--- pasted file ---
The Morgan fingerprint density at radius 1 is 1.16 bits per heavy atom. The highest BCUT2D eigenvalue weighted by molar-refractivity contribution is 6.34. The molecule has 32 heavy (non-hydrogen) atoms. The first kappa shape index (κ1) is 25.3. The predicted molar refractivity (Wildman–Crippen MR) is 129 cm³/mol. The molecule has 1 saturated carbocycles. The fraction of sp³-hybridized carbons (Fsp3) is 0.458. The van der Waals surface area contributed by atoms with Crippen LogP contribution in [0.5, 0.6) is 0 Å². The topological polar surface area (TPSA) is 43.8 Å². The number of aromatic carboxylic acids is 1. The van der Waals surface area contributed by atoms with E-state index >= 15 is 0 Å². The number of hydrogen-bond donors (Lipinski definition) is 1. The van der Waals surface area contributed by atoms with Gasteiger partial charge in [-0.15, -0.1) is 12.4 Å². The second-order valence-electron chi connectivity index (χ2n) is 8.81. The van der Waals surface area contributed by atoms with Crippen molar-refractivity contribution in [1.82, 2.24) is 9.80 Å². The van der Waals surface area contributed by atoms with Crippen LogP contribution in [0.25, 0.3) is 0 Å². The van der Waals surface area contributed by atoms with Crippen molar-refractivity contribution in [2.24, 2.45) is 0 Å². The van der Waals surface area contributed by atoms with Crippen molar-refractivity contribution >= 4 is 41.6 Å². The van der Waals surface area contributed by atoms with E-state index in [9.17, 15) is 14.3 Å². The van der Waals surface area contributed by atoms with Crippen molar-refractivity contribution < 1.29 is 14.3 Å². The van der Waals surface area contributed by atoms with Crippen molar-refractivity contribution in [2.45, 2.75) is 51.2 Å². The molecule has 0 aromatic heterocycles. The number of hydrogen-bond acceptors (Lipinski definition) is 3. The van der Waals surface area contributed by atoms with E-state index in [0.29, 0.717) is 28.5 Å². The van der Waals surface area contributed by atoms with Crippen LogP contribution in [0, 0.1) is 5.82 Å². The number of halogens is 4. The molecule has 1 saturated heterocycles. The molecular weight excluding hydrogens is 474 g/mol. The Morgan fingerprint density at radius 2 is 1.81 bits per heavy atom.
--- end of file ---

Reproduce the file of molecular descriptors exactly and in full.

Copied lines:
The Morgan fingerprint density at radius 1 is 1.16 bits per heavy atom. The highest BCUT2D eigenvalue weighted by molar-refractivity contribution is 6.34. The molecule has 32 heavy (non-hydrogen) atoms. The first kappa shape index (κ1) is 25.3. The predicted molar refractivity (Wildman–Crippen MR) is 129 cm³/mol. The molecule has 1 saturated carbocycles. The fraction of sp³-hybridized carbons (Fsp3) is 0.458. The van der Waals surface area contributed by atoms with Crippen LogP contribution in [0.5, 0.6) is 0 Å². The topological polar surface area (TPSA) is 43.8 Å². The number of aromatic carboxylic acids is 1. The van der Waals surface area contributed by atoms with E-state index >= 15 is 0 Å². The number of hydrogen-bond donors (Lipinski definition) is 1. The van der Waals surface area contributed by atoms with Gasteiger partial charge in [-0.15, -0.1) is 12.4 Å². The second-order valence-electron chi connectivity index (χ2n) is 8.81. The van der Waals surface area contributed by atoms with Crippen molar-refractivity contribution in [1.82, 2.24) is 9.80 Å². The van der Waals surface area contributed by atoms with Crippen LogP contribution in [0.25, 0.3) is 0 Å². The van der Waals surface area contributed by atoms with Crippen molar-refractivity contribution in [2.24, 2.45) is 0 Å². The van der Waals surface area contributed by atoms with Crippen molar-refractivity contribution >= 4 is 41.6 Å². The van der Waals surface area contributed by atoms with E-state index in [9.17, 15) is 14.3 Å². The van der Waals surface area contributed by atoms with Crippen molar-refractivity contribution < 1.29 is 14.3 Å². The van der Waals surface area contributed by atoms with Crippen molar-refractivity contribution in [2.45, 2.75) is 51.2 Å². The molecule has 0 aromatic heterocycles. The number of hydrogen-bond acceptors (Lipinski definition) is 3. The van der Waals surface area contributed by atoms with E-state index in [0.29, 0.717) is 28.5 Å². The van der Waals surface area contributed by atoms with Crippen LogP contribution in [0, 0.1) is 5.82 Å². The number of halogens is 4. The molecule has 1 saturated heterocycles. The molecular weight excluding hydrogens is 474 g/mol. The Morgan fingerprint density at radius 2 is 1.81 bits per heavy atom.